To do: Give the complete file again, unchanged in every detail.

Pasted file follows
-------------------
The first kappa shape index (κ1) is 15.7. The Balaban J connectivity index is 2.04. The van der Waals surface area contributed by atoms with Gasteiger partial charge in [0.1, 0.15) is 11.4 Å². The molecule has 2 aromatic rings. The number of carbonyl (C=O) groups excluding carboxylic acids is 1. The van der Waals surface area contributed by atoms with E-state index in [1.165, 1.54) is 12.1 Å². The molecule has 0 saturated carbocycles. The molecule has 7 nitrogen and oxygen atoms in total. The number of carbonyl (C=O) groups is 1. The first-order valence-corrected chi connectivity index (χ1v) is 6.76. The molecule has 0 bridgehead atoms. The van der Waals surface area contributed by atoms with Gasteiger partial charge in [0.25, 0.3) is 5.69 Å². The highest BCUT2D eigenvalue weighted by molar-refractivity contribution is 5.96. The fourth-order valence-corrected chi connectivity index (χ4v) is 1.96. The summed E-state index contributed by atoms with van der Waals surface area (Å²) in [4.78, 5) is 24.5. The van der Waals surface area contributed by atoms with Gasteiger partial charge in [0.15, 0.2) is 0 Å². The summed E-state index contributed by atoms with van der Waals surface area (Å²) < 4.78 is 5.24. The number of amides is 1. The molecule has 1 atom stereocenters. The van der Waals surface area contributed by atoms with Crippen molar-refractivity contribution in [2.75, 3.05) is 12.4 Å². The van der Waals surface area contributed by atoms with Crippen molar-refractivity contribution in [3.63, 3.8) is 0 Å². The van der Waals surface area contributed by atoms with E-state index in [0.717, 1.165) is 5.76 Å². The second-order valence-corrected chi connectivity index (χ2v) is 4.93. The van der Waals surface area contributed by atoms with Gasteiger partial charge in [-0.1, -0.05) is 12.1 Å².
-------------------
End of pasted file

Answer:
The first kappa shape index (κ1) is 15.7. The Balaban J connectivity index is 2.04. The van der Waals surface area contributed by atoms with Gasteiger partial charge in [0.1, 0.15) is 11.4 Å². The molecule has 2 aromatic rings. The number of carbonyl (C=O) groups excluding carboxylic acids is 1. The van der Waals surface area contributed by atoms with E-state index in [1.165, 1.54) is 12.1 Å². The molecule has 0 saturated carbocycles. The molecule has 7 nitrogen and oxygen atoms in total. The number of carbonyl (C=O) groups is 1. The first-order valence-corrected chi connectivity index (χ1v) is 6.76. The molecule has 0 bridgehead atoms. The van der Waals surface area contributed by atoms with Gasteiger partial charge in [0.25, 0.3) is 5.69 Å². The highest BCUT2D eigenvalue weighted by molar-refractivity contribution is 5.96. The fourth-order valence-corrected chi connectivity index (χ4v) is 1.96. The summed E-state index contributed by atoms with van der Waals surface area (Å²) in [4.78, 5) is 24.5. The van der Waals surface area contributed by atoms with Gasteiger partial charge in [0.15, 0.2) is 0 Å². The summed E-state index contributed by atoms with van der Waals surface area (Å²) < 4.78 is 5.24. The number of amides is 1. The molecule has 1 atom stereocenters. The van der Waals surface area contributed by atoms with Crippen molar-refractivity contribution in [2.75, 3.05) is 12.4 Å². The van der Waals surface area contributed by atoms with Crippen molar-refractivity contribution in [3.63, 3.8) is 0 Å². The van der Waals surface area contributed by atoms with E-state index in [0.717, 1.165) is 5.76 Å². The second-order valence-corrected chi connectivity index (χ2v) is 4.93. The van der Waals surface area contributed by atoms with Gasteiger partial charge in [-0.1, -0.05) is 12.1 Å².